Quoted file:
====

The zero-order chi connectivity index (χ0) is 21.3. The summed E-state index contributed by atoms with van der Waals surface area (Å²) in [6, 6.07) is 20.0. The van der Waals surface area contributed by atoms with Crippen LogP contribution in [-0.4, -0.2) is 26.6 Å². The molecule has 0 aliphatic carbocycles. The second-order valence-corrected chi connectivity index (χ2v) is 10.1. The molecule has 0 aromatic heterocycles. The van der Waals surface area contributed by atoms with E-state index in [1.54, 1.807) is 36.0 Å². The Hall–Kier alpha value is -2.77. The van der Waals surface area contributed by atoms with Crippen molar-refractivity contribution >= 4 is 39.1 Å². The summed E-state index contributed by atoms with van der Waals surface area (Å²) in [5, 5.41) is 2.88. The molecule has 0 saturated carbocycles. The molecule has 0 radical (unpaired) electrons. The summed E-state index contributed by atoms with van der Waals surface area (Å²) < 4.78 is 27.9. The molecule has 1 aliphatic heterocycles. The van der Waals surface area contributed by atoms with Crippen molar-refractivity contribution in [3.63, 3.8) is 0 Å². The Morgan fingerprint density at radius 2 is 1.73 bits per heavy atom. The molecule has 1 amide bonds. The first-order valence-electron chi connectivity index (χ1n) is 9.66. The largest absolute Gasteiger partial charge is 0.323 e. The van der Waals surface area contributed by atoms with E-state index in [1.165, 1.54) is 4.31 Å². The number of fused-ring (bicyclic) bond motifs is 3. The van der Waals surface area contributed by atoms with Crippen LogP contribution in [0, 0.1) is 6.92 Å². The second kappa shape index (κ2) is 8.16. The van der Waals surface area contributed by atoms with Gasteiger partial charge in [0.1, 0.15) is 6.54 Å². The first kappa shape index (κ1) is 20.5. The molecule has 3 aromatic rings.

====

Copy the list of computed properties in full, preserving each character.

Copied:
The zero-order chi connectivity index (χ0) is 21.3. The summed E-state index contributed by atoms with van der Waals surface area (Å²) in [6, 6.07) is 20.0. The van der Waals surface area contributed by atoms with Crippen LogP contribution in [-0.4, -0.2) is 26.6 Å². The molecule has 0 aliphatic carbocycles. The second-order valence-corrected chi connectivity index (χ2v) is 10.1. The molecule has 0 aromatic heterocycles. The van der Waals surface area contributed by atoms with E-state index in [1.54, 1.807) is 36.0 Å². The Hall–Kier alpha value is -2.77. The van der Waals surface area contributed by atoms with Crippen molar-refractivity contribution >= 4 is 39.1 Å². The summed E-state index contributed by atoms with van der Waals surface area (Å²) in [5, 5.41) is 2.88. The molecule has 0 saturated carbocycles. The molecule has 0 radical (unpaired) electrons. The summed E-state index contributed by atoms with van der Waals surface area (Å²) < 4.78 is 27.9. The molecule has 1 aliphatic heterocycles. The van der Waals surface area contributed by atoms with Crippen molar-refractivity contribution in [3.63, 3.8) is 0 Å². The Morgan fingerprint density at radius 2 is 1.73 bits per heavy atom. The molecule has 1 amide bonds. The first-order valence-electron chi connectivity index (χ1n) is 9.66. The largest absolute Gasteiger partial charge is 0.323 e. The van der Waals surface area contributed by atoms with E-state index in [1.165, 1.54) is 4.31 Å². The number of fused-ring (bicyclic) bond motifs is 3. The van der Waals surface area contributed by atoms with Crippen LogP contribution in [0, 0.1) is 6.92 Å². The second kappa shape index (κ2) is 8.16. The van der Waals surface area contributed by atoms with Gasteiger partial charge in [0.1, 0.15) is 6.54 Å². The first kappa shape index (κ1) is 20.5. The molecule has 3 aromatic rings.